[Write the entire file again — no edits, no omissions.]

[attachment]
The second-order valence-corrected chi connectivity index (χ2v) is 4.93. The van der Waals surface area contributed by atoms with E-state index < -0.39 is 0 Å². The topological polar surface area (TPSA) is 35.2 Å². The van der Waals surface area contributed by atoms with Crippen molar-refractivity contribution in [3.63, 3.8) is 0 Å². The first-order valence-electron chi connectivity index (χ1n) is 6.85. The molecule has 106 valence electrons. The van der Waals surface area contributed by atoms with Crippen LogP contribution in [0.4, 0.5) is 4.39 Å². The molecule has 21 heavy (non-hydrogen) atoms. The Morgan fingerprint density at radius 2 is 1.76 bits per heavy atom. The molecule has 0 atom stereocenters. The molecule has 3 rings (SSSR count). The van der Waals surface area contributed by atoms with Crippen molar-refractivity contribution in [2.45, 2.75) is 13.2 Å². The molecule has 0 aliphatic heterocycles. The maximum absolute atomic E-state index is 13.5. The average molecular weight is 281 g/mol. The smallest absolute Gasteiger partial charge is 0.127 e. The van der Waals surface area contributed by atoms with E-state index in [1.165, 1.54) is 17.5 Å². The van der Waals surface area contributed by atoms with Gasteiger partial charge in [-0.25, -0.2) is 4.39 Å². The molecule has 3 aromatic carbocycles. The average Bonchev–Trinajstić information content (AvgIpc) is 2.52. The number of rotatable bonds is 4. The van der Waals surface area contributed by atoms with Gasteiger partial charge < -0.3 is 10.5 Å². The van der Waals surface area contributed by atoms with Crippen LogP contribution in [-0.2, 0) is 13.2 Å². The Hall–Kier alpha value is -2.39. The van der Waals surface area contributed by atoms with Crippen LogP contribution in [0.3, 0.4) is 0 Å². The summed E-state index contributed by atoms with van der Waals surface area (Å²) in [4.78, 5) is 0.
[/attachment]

The second-order valence-corrected chi connectivity index (χ2v) is 4.93. The van der Waals surface area contributed by atoms with E-state index < -0.39 is 0 Å². The topological polar surface area (TPSA) is 35.2 Å². The van der Waals surface area contributed by atoms with Crippen molar-refractivity contribution in [3.63, 3.8) is 0 Å². The first-order valence-electron chi connectivity index (χ1n) is 6.85. The molecule has 106 valence electrons. The van der Waals surface area contributed by atoms with Crippen LogP contribution in [0.4, 0.5) is 4.39 Å². The molecule has 21 heavy (non-hydrogen) atoms. The Morgan fingerprint density at radius 2 is 1.76 bits per heavy atom. The molecule has 0 atom stereocenters. The molecule has 3 rings (SSSR count). The van der Waals surface area contributed by atoms with Crippen molar-refractivity contribution in [2.45, 2.75) is 13.2 Å². The molecule has 0 aliphatic heterocycles. The maximum absolute atomic E-state index is 13.5. The average molecular weight is 281 g/mol. The smallest absolute Gasteiger partial charge is 0.127 e. The van der Waals surface area contributed by atoms with E-state index in [1.165, 1.54) is 17.5 Å². The van der Waals surface area contributed by atoms with Gasteiger partial charge in [-0.25, -0.2) is 4.39 Å². The molecule has 3 aromatic carbocycles. The average Bonchev–Trinajstić information content (AvgIpc) is 2.52. The number of rotatable bonds is 4. The van der Waals surface area contributed by atoms with Gasteiger partial charge < -0.3 is 10.5 Å². The van der Waals surface area contributed by atoms with Crippen LogP contribution in [-0.2, 0) is 13.2 Å². The Hall–Kier alpha value is -2.39. The van der Waals surface area contributed by atoms with Crippen LogP contribution in [0.3, 0.4) is 0 Å². The summed E-state index contributed by atoms with van der Waals surface area (Å²) in [4.78, 5) is 0.